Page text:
Arm and Nvidia chiefs again explain $40B merger plan

Arm CEO Simon Segars and Nvidia CEO Jensen Huang took questions on the proposed $40 billion Arm purchaseasked by analyst Patrick Moorhead during the Six Five Summit. An independent Arm doesn't "equate to strength," Huang said. (Screen Grab)

Chief executives described the value and purpose of Nvidia’s proposed $40B purchase of Arm in a joint interview that mimicked earlier comments they have made --plus a little nuance about how the combination will be good for Arm’s hundreds of licensees.

Questions from analyst Patrick Moorhead, founder of Moor Insights & Strategy, focused on several areas including the deal’s effect on Arm’s independence and the economic and symbolic impact on the UK where Arm is based.

 There was no mention in the 30-minute interview about progress of the deal’s regulatory review by various countries. A spokeswoman said afterwards that Nvidia remains confident approval will occur in early 2022 but described the status of the review as private.  The interview streamed Thursday during the Six Five Summit.

 

Why buy Arm when Nvidia already has a CPU with Grace? Moorhead asked at one point. Why not just continue to license what Arm does?

“We don’t have to buy Arm. Nvidia is doing well. Nvidia has a great strategy ahead. We don’t have to buy Arm, I want to buy Arm. The combination is going to be great for the ecosystem,” Nvidia CEO Jensen Huang said.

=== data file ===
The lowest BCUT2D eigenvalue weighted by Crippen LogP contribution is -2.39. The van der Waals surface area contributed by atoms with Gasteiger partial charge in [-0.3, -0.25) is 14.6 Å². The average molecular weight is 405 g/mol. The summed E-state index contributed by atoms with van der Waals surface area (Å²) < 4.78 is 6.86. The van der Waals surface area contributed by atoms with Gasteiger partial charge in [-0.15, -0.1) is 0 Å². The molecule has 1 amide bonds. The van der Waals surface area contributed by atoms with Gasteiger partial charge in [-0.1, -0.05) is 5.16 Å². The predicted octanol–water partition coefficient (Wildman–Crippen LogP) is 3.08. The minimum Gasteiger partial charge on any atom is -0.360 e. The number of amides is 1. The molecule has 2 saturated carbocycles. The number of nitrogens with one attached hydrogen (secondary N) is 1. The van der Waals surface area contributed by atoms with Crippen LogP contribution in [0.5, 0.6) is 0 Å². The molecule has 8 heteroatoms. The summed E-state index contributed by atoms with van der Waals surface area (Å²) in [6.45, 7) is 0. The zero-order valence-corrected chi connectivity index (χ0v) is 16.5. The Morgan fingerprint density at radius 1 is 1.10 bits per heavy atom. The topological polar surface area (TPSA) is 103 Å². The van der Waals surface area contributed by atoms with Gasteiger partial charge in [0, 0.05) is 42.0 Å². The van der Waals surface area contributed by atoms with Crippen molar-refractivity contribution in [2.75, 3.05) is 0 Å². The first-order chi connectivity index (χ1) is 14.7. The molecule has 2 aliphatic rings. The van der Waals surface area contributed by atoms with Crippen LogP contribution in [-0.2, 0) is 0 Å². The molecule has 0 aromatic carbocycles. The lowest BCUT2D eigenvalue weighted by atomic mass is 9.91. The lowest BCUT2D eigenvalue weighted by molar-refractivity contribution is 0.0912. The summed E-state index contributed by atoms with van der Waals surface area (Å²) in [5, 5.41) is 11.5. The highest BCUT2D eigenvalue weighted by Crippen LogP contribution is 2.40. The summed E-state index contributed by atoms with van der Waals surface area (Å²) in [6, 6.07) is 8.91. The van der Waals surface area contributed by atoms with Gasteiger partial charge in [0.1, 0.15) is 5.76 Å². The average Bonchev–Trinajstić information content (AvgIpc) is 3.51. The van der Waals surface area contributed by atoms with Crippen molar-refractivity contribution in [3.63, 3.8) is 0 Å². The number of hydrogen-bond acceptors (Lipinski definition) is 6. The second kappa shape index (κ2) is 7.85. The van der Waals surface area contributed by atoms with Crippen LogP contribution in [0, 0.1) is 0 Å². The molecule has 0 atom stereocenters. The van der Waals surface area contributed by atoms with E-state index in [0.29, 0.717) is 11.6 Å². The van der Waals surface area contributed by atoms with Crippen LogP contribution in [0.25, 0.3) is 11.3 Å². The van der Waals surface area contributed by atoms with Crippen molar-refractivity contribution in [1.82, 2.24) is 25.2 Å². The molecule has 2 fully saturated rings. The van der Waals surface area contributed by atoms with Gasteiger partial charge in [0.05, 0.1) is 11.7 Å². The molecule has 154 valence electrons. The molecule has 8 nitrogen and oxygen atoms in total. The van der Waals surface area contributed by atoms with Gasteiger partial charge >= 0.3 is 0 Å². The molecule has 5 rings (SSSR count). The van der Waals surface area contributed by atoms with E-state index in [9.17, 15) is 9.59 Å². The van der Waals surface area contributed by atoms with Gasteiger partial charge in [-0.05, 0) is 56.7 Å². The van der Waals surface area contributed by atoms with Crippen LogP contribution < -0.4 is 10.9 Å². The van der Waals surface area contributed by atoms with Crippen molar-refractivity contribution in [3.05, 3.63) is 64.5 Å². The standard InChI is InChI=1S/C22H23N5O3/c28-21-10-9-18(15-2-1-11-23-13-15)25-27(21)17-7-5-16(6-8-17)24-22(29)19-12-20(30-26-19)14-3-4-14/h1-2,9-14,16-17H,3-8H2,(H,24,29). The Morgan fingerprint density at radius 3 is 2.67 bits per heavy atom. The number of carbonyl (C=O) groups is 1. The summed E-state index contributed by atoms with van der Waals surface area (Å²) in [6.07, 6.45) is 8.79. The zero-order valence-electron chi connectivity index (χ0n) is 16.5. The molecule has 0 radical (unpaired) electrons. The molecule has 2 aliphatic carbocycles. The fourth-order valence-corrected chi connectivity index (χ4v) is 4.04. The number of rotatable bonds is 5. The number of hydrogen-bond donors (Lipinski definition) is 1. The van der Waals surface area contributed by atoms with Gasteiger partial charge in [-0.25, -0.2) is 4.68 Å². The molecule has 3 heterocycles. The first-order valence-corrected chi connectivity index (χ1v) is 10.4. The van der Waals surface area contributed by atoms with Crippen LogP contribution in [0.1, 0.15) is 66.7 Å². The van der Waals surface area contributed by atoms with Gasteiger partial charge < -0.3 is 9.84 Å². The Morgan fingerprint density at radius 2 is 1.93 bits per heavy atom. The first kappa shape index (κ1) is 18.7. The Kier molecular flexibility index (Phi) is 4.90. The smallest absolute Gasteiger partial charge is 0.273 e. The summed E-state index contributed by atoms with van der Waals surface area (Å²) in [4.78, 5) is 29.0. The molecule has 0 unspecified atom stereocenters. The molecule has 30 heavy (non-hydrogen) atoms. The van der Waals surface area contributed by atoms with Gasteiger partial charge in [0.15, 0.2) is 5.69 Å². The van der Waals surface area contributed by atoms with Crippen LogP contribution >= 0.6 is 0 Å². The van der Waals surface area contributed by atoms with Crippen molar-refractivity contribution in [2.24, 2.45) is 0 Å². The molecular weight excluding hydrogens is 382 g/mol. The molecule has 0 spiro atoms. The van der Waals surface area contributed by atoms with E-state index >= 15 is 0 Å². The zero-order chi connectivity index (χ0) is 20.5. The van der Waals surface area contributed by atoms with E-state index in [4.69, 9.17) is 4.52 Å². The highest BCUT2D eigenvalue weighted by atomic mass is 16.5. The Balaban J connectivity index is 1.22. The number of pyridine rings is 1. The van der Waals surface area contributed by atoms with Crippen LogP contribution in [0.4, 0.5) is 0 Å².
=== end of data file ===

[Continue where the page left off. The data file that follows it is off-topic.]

ARM CEO Simon Segars expanded: “Through the combination with Nvidia, we’re going to have a lot more resources to bear in creating an even richer portfolio of IP. And there’s no way we can do that on our own…It’s a different world…We need a different approach to go and address that and keep providing all these technologies that our licensees are asking for.”

Huang noted that a “few” people want Arm to remain independent and have “equated independence with goodness…However, Simon and I both recognize that going into the future, independence doesn’t equate to strength [or] vibrancy in the ecosystem…I think there’s a fallacy in equating independence with strength and vibrancy of Arm, which is ultimately what the customers of Arm want. They want not just an open Arm, an independent Arm, what they want is a strong Arm and a strong Arm that allows them to go into these wonderful new markets. ”

The Nvidia CEO again said Arm design functions will stay in Cambridge “where there are no equals…We have every intention to not only continue to do [design work] there, but to invest in doing it more there.” He said the opportunity is to grow that headquarters and also bring Nvidia’s ability to invest in AI research and robotics research and computational biology “to help the UK become a center of world-class development. I think we have something really, really special as a starting point.”

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